Awarding this year's Nobel Peace Prize to Malala Youzafzai is a glimmer of hope for building lasting peace in Pakistan through quality liberal education.
The Pakistani teenager paid a heavy price for speaking out about Taliban atrocities in her home district of Swat, part of the volatile northwestern Khyber Pakhtunkhwa province, when she survived a Taliban assassination attempt in 2012.
Malala's inspiring story has attracted global attention, but I feel a key lesson of her struggle often gets less attention.
The lesson is that all the weapons and military might in the world will not restore peace to Pakistan unless it partners with the world to invest in an education sector capable of teaching the country's tens of millions of students a new worldview and skills compatible with the contemporary economy and global currents.
After suffering tremendously at the hands of extremists and as a result of military operations during the past decade, Pakistanis have at last woken up to the dangers posed by extremism to their security, livelihoods, and even to the very existence of their country.
They realize that a tiny minority among them is determined to drag them back to the Stone Age by invoking a religious struggle and promising the creation of a utopian society through violence that they claim will be based on the principles of religious piety.
But the deaths of 50,000 Pakistani civilians and soldiers, millions of internally displaced people, and tens of billions of dollars in economic losses have demonstrated to Pakistanis that Islamic extremists are unlikely to ever improve their lives.
I saw this storm brewing when I was principal of Edwardes College in Peshawar in the late 1990s. The ancient city is the capital of the Khyber Pakhtunkhwa province, and I had a ringside seat to the beginnings of Islamist extremism there as the shadows of terror lengthened in the run-up to September 11 and beyond.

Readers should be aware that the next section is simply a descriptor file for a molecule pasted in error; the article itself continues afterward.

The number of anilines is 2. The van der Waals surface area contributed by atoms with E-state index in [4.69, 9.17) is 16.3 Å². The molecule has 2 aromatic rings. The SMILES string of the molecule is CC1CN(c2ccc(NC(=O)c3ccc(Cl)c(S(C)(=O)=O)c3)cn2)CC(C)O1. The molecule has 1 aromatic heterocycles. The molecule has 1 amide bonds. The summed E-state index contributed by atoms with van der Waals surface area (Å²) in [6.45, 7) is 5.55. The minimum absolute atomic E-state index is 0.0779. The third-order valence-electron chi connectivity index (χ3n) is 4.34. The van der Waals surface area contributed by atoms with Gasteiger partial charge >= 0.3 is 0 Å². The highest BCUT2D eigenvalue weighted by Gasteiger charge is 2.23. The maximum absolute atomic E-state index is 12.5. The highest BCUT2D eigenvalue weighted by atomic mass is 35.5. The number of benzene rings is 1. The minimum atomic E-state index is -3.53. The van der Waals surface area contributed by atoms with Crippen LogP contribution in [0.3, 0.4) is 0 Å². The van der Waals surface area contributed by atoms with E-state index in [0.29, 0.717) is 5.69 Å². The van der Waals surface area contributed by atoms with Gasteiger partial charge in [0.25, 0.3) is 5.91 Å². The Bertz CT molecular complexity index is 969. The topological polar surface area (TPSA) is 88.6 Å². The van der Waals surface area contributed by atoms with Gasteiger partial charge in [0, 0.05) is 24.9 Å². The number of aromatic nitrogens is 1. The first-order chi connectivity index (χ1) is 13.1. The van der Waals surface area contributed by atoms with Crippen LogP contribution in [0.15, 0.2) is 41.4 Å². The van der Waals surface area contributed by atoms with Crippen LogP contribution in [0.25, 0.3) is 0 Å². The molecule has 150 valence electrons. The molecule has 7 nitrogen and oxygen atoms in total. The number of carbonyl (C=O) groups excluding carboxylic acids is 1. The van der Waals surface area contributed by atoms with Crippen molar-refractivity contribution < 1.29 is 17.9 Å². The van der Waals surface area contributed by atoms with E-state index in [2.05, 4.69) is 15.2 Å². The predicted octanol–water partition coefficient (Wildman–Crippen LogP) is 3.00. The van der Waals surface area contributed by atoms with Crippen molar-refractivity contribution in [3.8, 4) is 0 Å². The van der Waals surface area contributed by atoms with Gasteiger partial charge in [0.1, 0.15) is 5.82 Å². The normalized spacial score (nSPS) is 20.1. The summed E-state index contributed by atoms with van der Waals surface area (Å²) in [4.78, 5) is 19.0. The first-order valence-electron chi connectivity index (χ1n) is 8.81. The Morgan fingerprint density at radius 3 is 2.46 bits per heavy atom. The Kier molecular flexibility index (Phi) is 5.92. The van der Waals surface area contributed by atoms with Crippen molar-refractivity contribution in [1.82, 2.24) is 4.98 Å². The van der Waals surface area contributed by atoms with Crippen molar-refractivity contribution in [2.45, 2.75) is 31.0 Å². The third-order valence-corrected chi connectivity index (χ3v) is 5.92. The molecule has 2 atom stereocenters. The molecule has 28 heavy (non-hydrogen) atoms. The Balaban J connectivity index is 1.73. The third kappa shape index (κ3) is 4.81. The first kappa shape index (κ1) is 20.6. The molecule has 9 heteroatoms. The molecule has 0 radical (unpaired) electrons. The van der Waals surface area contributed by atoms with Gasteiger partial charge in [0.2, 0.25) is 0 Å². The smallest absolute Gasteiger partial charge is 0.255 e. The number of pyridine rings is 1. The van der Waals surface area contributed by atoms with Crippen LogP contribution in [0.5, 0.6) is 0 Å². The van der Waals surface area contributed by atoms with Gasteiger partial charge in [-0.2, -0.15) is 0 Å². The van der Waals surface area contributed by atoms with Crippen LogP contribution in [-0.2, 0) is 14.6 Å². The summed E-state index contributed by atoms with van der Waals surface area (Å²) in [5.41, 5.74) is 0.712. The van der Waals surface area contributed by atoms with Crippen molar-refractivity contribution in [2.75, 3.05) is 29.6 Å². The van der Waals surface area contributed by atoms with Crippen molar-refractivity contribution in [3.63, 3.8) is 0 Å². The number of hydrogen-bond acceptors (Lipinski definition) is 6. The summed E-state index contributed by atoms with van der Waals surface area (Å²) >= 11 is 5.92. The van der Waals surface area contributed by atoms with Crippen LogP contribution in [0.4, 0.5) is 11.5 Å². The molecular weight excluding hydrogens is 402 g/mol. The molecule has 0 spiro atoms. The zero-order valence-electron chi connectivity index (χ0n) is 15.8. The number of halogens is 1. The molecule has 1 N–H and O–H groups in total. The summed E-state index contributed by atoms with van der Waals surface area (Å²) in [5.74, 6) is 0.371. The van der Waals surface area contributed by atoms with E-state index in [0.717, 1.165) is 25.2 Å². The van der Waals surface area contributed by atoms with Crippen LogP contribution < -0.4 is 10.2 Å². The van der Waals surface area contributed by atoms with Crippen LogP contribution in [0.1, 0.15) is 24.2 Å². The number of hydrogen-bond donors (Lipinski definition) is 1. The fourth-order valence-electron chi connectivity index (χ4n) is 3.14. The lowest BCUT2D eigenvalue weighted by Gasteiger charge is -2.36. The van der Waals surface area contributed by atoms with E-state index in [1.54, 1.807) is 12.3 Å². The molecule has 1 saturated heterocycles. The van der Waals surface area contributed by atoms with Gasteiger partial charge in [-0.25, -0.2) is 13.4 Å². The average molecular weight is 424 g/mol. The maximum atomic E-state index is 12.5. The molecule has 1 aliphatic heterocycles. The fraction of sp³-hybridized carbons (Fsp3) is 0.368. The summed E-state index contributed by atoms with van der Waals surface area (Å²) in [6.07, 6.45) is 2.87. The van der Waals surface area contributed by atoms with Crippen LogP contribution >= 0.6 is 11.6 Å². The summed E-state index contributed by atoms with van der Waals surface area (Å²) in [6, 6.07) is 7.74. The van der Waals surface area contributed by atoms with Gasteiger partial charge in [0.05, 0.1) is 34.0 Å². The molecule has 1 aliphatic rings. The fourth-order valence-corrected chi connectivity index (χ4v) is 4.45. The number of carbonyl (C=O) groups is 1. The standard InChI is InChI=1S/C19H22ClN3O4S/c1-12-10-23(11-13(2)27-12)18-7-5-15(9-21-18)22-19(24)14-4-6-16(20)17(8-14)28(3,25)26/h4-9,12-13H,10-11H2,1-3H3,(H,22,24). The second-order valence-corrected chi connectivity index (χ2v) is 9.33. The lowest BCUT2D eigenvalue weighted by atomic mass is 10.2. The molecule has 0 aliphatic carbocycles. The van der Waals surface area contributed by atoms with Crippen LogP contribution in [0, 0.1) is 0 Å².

Edwardes College is an old church foundation and a remarkable place, whose founding aim was to create a “community of harmony and peace.” With 95 percent Muslim and 5 percent Christian students, the frontier between Islam and Christianity ran right through the college.
Even in those days of relative calm and peace in Pakhtunkhwa, there were signs of tempests to come. We witnessed the rise of the Taliban and Al-Qaeda, often with the acquiescence of Pakistan's powerful military.
My main challenge at the college was to promote and preserve the values of liberal education. While the society outside the college fence was being rapidly radicalized through violence, the media, and political mobilization, we concentrated on promoting free thinking.
As the college celebrated its centenary in 2000, another of my major challenges was to make it co-educational. I will never forget the support I received from Muslim and Christian parents who took great pride in adorning their daughters in the green and white uniforms of one of the best institutions in their province.
Many of the parents, politicians, and officials helped us to counter the rumors and venom from radical mullahs and their sympathizers that the media spewed against us. I also had to constantly battle against the Diocese of Peshawar, who wanted to control the college because it was seen as a prized possession for Peshawar's impoverished Christian community.
It struck me at the time, and it has become more evident since, that extremism is very unpopular in Pakistani society as a whole. In most elections since independence in 1947, for instance, the extreme religious parties have failed to make any impact.
Pakistan now must build a peaceful future rooted in the strengths and preferences of its people. Investment in liberal education is essential for building peace and a lasting culture of tolerance and reconciliation.
Pakistan needs to act quickly to boost its literacy rates now standing at a dismal level of less than 60 percent. The goal of education should be to promote critical thinking, open and honest scholarship, and to discourage indoctrination and rote learning. It should provide the students knowledge of their own languages, cultures, sciences, society and the contemporary world. Such an education will not be complete without practical skills and the ability to apply them in real life.
It is high-time for Pakistan to embrace Malala's ideas. Liberal education guarantees Pakistan a prosperous, peaceful future. Books, pens and an emancipated educated youth are its best weapons in its journey towards unity, peace, and development.
Robin Brooke-Smith is the author of Storm Warning: Riding the Crosswinds in the Pakistan-Afghan Borderlands (London, I.B. Tauris, 2012). These views are of the author's alone and do not represent those of Radio Free Europe/Radio Liberty.